Organic Landscaping Park Pilot Project Moves Out of Committee

LA ParksCouncilmember Koretz is pleased to note that his motion to launch a three-location organic landscaping park pilot project was moved forward by the Heath, Education, Neighborhoods, Parks, Arts, and River Committee.

The motion is intended to select three parks in Los Angeles that will be maintained with only organic landscaping free of toxic chemicals, pesticides, and herbicides.

Other local municipalities like Ventura County, Burbank, Irvine, and San Juan Capistrano have taken similar steps to protect children and residents from exposure to toxic chemicals in pesticides and herbicides.

Community Impact Statements can be directed to Council File #18-0788.

COMMUNITY UPDATES

Fireworks Are Illegal and Very Dangerous

As if it hasn't caused enough inconvenience already, the current global coronavirus pandemic appears to have set off an accompanying global illegal fireworks pandemic that is bothering humans, frightening pets, and creating fire hazards in cities across the world. Los Angeles’ hillsides and High Fire Severity Zones are no less vulnerable from sparks that start wildfires. And, please be aware that fireworks kill on average 40 people per year. More than 3,000 people are hospitalized. More than half of those victims are children.

Leave Fire to the Professionals FlyerIn past years LA has had its share of fireworks complaints in the weeks leading up to and following July 4th, but this year is already experiencing one of the biggest "explosions" of fireworks we have ever seen.

With the exception of professionally-staged and permitted fireworks shows, fireworks are completely illegal in L.A., but that has never stopped people from obtaining them in neighboring cities where they are legal and setting them off within our city limits.  The unfortunate reality is that LAPD's efforts to enforce the City prohibition is made more difficult by the fact that police have to catch somebody in the act of lighting the fireworks in order to cite them for breaking the law.  In a 470-square mile city, it's impossible for the police to be everywhere at once.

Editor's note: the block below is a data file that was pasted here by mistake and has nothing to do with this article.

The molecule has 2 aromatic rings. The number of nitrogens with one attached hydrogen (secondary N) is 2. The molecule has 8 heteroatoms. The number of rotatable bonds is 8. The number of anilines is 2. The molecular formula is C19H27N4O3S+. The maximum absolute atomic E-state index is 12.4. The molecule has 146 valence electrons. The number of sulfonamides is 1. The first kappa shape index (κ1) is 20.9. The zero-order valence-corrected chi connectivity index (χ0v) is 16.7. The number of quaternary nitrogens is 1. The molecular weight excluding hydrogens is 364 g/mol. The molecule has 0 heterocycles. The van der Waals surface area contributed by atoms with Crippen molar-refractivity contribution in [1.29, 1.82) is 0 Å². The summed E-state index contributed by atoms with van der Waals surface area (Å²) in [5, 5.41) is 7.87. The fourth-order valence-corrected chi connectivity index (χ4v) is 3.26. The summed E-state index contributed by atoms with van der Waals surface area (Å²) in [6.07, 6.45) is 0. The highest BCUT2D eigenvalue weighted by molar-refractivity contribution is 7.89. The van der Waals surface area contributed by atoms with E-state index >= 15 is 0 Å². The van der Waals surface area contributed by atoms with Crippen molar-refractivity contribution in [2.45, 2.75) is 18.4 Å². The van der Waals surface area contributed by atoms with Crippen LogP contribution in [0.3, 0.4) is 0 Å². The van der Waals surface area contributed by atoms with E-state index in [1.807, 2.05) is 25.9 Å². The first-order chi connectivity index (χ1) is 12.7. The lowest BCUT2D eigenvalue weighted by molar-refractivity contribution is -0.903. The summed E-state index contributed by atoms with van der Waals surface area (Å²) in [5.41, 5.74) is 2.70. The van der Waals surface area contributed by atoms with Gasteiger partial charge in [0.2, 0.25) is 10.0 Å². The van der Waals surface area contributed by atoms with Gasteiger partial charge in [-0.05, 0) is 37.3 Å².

That isn't stopping MySafeLA from leading a coordinated crusade to help residents aid the City government battle the onslaught of fireworks. The group's website, which has the support of Councilmember Paul Koretz, the LAPD, the LA Fire Department, and others, provides a wealth of helpful information on how to combat illegal fireworks usage.

Additionally, Councilmember Koretz is working with some of his colleagues on other ways to deal with the epidemic of illegal fireworks.  One idea is to work with the County government to seek a uniform prohibition across all of the cities and unincorporated areas in Los Angeles County so that would-be lawbreakers can't go to a neighboring city to obtain fireworks.  

In the meantime, with July 4th only a week away, everyone should be a part of the effort to discourage the use of fireworks in L.A.  We don't yet know whether large, professional fireworks displays will play their usual role for Independence Day, but we do know that our neighborhoods should be free of illegal fireworks.  To combat illegal fireworks usage in our City, residents can call (877) ASK-LAPD, or file a complaint online.  If you decide that using fireworks you may have in your possession is not a good idea (and it isn’t), you may turn them in to the LAPD without any penalty. 

MySafe:LA has plenty of great information and resources about fireworks on their website here. They have also developed a community survey, where you can express your concerns and opinions about fireworks usage here



CWLC Offers Free Legal Housing Clinic

The California Women's Law Center (CWLC) is hosting free legal housing clinics that connect attorneys with tenants who have questions about their legal rights, and we invite you to share this information with anyone who might benefit.

Every two weeks, on Saturdays from 10:00 a.m. to 12:00 p.m., attorneys specialized in housing law will be available to discuss tenants' unique legal housing situations via phone and online video platforms. This is a continuation of the clinics that CWLC was holding for renters in Venice, Santa Monica, and other beach communities. As the COVID-19 emergency exacerbates housing challenges for many people, this legal assistance is being offered more broadly to anyone in Los Angeles County.